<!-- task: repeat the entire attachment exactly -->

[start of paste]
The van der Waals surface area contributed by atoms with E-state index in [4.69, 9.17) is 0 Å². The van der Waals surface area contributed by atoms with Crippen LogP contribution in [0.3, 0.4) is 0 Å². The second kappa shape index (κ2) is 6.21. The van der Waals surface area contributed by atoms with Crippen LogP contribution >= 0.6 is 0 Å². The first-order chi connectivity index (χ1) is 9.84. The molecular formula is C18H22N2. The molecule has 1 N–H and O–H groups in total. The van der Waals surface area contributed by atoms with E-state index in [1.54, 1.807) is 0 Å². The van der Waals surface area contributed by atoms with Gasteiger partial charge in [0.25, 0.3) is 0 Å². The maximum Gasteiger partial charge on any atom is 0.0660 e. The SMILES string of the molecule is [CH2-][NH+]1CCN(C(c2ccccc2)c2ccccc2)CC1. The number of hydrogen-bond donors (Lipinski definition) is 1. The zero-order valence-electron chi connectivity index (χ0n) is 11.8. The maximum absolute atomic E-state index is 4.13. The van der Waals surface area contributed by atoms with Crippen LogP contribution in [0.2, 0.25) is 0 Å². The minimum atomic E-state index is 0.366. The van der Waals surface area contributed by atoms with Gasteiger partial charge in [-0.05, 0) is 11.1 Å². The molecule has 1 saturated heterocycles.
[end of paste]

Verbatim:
The van der Waals surface area contributed by atoms with E-state index in [4.69, 9.17) is 0 Å². The van der Waals surface area contributed by atoms with Crippen LogP contribution in [0.3, 0.4) is 0 Å². The second kappa shape index (κ2) is 6.21. The van der Waals surface area contributed by atoms with Crippen LogP contribution >= 0.6 is 0 Å². The first-order chi connectivity index (χ1) is 9.84. The molecular formula is C18H22N2. The molecule has 1 N–H and O–H groups in total. The van der Waals surface area contributed by atoms with E-state index in [1.54, 1.807) is 0 Å². The van der Waals surface area contributed by atoms with Gasteiger partial charge in [0.25, 0.3) is 0 Å². The maximum Gasteiger partial charge on any atom is 0.0660 e. The SMILES string of the molecule is [CH2-][NH+]1CCN(C(c2ccccc2)c2ccccc2)CC1. The number of hydrogen-bond donors (Lipinski definition) is 1. The zero-order valence-electron chi connectivity index (χ0n) is 11.8. The maximum absolute atomic E-state index is 4.13. The van der Waals surface area contributed by atoms with Crippen LogP contribution in [0.2, 0.25) is 0 Å². The minimum atomic E-state index is 0.366. The van der Waals surface area contributed by atoms with Gasteiger partial charge in [-0.05, 0) is 11.1 Å². The molecule has 1 saturated heterocycles.